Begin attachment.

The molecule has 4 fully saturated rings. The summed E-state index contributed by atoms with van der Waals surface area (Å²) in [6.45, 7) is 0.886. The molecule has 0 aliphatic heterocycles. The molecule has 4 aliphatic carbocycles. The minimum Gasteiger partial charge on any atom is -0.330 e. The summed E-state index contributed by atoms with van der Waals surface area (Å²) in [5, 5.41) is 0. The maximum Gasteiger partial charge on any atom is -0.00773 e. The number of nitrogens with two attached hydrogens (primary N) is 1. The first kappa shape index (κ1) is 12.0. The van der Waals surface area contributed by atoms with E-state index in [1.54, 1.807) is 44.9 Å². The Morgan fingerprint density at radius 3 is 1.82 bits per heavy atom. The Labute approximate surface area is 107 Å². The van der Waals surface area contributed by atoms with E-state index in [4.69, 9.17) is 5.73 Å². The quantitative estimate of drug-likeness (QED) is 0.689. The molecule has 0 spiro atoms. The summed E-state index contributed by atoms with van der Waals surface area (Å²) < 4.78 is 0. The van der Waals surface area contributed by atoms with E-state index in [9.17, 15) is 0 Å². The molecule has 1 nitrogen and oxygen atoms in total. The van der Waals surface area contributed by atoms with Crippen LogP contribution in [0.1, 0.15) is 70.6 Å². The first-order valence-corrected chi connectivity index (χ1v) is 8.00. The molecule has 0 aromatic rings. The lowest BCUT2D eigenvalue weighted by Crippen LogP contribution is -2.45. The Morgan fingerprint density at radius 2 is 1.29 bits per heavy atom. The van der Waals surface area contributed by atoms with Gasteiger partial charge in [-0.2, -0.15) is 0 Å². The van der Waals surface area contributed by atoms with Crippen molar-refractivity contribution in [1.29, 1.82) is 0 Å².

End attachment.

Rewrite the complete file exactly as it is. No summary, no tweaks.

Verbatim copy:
The molecule has 4 fully saturated rings. The summed E-state index contributed by atoms with van der Waals surface area (Å²) in [6.45, 7) is 0.886. The molecule has 0 aliphatic heterocycles. The molecule has 4 aliphatic carbocycles. The minimum Gasteiger partial charge on any atom is -0.330 e. The summed E-state index contributed by atoms with van der Waals surface area (Å²) in [5, 5.41) is 0. The maximum Gasteiger partial charge on any atom is -0.00773 e. The number of nitrogens with two attached hydrogens (primary N) is 1. The first kappa shape index (κ1) is 12.0. The van der Waals surface area contributed by atoms with E-state index in [1.54, 1.807) is 44.9 Å². The Morgan fingerprint density at radius 3 is 1.82 bits per heavy atom. The Labute approximate surface area is 107 Å². The van der Waals surface area contributed by atoms with E-state index in [4.69, 9.17) is 5.73 Å². The quantitative estimate of drug-likeness (QED) is 0.689. The molecule has 0 spiro atoms. The summed E-state index contributed by atoms with van der Waals surface area (Å²) < 4.78 is 0. The van der Waals surface area contributed by atoms with E-state index in [9.17, 15) is 0 Å². The molecule has 1 nitrogen and oxygen atoms in total. The van der Waals surface area contributed by atoms with Crippen LogP contribution in [0.1, 0.15) is 70.6 Å². The first-order valence-corrected chi connectivity index (χ1v) is 8.00. The molecule has 0 aromatic rings. The lowest BCUT2D eigenvalue weighted by Crippen LogP contribution is -2.45. The Morgan fingerprint density at radius 2 is 1.29 bits per heavy atom. The van der Waals surface area contributed by atoms with Gasteiger partial charge in [-0.2, -0.15) is 0 Å². The van der Waals surface area contributed by atoms with Crippen molar-refractivity contribution in [1.29, 1.82) is 0 Å².